Political science professors weigh in on presidential election, Biden victory

On Nov. 6, former Vice President Joe Biden secured Pennsylvania’s 20 electoral votes, pushing him over the necessary 270 to become president-elect, along with history being made as California Sen. Kamala Harris became the first female, Black and Indian vice president-elect of the United States. Professors from Cal Poly Pomona’s Department of Political Science hosted a webinar on Wednesday, Nov. 4 to discuss and share their thoughts with students about the election amid the whirlwind of incoming results.

As news broke of the election, students who attended the seminar were vocal about their feelings of the results. Jerry Kwan, a third-year business administration student with an emphasis on finance, found the webinar reassuring. As a first-time voter, he felt excitement from the election. Kwan attended the webinar to see what kinds of questions would be addressed and to get more perspective on the election.

“I do feel hopeful because I agree with (Biden’s) message of cooperation. If we want to work on improving our country, working with each other is the best way to start,” Kwan said.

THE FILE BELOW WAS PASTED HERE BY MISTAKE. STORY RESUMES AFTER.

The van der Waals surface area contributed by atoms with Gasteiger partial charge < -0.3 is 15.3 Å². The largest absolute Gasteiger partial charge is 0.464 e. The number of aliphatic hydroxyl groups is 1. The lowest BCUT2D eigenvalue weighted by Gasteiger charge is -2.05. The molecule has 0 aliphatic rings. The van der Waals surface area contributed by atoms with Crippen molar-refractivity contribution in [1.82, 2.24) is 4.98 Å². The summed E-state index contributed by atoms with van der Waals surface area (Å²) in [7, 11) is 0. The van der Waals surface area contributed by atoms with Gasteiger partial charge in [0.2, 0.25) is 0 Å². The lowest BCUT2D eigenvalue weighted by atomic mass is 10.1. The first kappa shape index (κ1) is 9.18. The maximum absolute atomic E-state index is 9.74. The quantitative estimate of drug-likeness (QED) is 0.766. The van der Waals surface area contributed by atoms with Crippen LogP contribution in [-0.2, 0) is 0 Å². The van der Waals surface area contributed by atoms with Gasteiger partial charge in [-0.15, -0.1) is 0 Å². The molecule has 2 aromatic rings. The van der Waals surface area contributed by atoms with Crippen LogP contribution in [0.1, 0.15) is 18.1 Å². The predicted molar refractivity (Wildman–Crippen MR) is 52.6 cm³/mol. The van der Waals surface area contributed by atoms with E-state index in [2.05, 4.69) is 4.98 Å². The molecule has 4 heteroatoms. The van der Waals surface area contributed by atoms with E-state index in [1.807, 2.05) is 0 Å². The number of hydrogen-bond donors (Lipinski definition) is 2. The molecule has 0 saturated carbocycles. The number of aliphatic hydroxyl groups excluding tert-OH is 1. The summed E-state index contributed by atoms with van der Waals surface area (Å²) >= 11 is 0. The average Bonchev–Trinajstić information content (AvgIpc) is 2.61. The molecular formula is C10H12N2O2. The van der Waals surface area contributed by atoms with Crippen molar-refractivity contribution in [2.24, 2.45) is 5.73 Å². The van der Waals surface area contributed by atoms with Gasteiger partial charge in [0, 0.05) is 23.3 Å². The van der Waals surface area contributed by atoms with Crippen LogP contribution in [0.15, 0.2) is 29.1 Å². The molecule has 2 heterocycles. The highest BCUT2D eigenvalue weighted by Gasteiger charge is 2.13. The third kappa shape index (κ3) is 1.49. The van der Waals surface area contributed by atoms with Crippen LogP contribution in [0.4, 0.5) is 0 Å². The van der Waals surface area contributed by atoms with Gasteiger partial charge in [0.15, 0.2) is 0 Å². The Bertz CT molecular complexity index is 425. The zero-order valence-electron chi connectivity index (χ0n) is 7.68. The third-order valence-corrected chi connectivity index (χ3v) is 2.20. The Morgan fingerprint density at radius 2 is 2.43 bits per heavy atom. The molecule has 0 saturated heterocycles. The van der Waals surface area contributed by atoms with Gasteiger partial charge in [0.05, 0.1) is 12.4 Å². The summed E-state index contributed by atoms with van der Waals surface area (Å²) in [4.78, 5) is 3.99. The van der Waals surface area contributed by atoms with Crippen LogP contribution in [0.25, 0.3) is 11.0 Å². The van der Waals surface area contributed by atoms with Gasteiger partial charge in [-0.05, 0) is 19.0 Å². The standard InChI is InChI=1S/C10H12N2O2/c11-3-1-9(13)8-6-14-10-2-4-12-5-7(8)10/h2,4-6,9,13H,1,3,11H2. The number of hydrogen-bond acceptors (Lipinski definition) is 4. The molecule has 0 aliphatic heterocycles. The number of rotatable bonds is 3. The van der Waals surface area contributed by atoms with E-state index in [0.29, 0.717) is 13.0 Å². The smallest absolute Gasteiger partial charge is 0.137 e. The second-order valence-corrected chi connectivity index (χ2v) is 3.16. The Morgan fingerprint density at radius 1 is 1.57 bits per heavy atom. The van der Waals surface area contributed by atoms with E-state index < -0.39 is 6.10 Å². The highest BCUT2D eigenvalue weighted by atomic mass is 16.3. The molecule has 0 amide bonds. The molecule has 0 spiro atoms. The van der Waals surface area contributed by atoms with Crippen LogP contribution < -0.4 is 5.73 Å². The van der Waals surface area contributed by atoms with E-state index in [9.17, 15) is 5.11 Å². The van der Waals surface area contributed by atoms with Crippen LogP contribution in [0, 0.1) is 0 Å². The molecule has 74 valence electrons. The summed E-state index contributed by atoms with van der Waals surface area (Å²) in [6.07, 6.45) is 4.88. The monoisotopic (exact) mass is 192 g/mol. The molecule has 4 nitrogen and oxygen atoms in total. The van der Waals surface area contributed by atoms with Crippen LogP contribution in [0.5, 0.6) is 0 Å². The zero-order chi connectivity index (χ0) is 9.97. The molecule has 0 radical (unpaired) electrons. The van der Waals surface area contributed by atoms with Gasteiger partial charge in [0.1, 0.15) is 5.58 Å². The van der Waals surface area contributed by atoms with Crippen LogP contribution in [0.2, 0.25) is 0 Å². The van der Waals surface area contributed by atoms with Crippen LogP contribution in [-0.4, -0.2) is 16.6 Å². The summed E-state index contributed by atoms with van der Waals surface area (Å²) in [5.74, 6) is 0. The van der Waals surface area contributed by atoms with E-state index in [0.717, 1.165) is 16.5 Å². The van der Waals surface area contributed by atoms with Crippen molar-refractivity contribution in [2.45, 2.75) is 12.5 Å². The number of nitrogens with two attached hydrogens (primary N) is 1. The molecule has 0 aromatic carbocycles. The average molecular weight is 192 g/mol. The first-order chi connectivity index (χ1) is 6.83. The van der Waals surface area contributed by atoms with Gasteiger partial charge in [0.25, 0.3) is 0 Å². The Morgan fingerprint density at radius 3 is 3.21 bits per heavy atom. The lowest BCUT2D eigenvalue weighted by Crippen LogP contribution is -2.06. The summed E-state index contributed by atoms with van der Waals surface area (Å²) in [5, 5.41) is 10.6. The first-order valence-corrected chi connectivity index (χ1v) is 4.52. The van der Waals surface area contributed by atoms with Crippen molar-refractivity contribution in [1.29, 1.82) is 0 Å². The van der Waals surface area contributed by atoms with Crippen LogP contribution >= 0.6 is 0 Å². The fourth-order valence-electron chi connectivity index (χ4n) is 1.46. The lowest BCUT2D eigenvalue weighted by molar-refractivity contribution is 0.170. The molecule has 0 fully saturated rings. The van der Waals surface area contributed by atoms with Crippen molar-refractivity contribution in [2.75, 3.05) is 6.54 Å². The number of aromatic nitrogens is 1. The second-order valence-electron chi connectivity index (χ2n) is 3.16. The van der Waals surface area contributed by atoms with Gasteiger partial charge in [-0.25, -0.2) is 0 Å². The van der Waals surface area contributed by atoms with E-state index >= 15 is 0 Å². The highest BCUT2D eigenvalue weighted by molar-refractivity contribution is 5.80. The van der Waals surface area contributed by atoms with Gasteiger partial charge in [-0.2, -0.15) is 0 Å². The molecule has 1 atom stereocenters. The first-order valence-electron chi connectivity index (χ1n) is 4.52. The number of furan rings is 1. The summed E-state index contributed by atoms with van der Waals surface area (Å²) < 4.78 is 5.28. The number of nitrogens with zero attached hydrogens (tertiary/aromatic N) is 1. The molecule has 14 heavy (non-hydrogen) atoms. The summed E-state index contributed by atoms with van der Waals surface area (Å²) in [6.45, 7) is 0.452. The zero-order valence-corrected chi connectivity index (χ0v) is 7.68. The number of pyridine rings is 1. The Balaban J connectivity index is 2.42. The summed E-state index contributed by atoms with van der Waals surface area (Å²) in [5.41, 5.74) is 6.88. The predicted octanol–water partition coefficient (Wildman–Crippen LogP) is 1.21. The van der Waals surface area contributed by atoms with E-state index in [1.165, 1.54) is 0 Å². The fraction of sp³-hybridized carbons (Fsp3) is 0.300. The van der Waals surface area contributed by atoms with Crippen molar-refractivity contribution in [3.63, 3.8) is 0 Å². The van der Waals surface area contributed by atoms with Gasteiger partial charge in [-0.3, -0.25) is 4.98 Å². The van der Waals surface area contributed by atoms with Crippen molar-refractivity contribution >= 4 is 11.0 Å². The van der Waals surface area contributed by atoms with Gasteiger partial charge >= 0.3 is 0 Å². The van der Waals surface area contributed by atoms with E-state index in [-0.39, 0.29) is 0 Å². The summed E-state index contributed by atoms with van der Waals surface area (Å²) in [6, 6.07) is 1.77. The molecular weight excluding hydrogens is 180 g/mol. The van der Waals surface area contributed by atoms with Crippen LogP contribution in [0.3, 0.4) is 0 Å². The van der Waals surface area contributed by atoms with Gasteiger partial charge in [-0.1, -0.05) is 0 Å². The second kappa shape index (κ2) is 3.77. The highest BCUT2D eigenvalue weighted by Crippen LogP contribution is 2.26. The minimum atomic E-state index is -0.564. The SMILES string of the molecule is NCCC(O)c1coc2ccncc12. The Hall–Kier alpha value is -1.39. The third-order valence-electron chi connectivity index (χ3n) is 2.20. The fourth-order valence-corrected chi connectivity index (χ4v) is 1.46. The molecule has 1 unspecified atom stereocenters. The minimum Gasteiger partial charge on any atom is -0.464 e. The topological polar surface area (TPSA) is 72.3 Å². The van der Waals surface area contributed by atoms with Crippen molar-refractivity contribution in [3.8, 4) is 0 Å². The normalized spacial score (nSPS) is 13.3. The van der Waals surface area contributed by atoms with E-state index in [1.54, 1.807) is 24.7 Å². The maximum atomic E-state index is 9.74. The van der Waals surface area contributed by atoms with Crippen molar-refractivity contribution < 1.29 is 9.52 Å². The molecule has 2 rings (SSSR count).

Led by Department Chair and Associate Professor Mario Guerrero, the hour-long webinar included questions ranging from thoughts on the electoral college to COVID-19’s impact. Guerrero was joined by Associate Professor Neil Chaturvedi, Assistant Professor Mary Anne Mendoza, Adjunct Faculty Members Nathan Chan and Mehdi Haghighi.

“I just want to let our students know that regardless of the ultimate outcome of this election, in our classes, they have a safe space to discuss their political point of view,” Haghighi said. “The main objective of any academic environment is not only to help a student to gain knowledge, but also provide a forum for free discussion. Regardless of being Republican or Democrat, conservative or liberal, they are all welcome to share their thoughts as long as the way they convey their point of view is in a respectful manner.”

With more than 70 million votes cast to each candidate, the race to elect the 46th president was polarized. The process was slow due to an unprecedented number of mail-in votes to lower the risk of COVID-19. Students voiced their concerns on an array of topics – from Trump prematurely declaring victory, to how COVID-19 will be handled and social issues regarding race and gender. Participants looked to the faculty members for their perspectives on how the country could tackle these issues.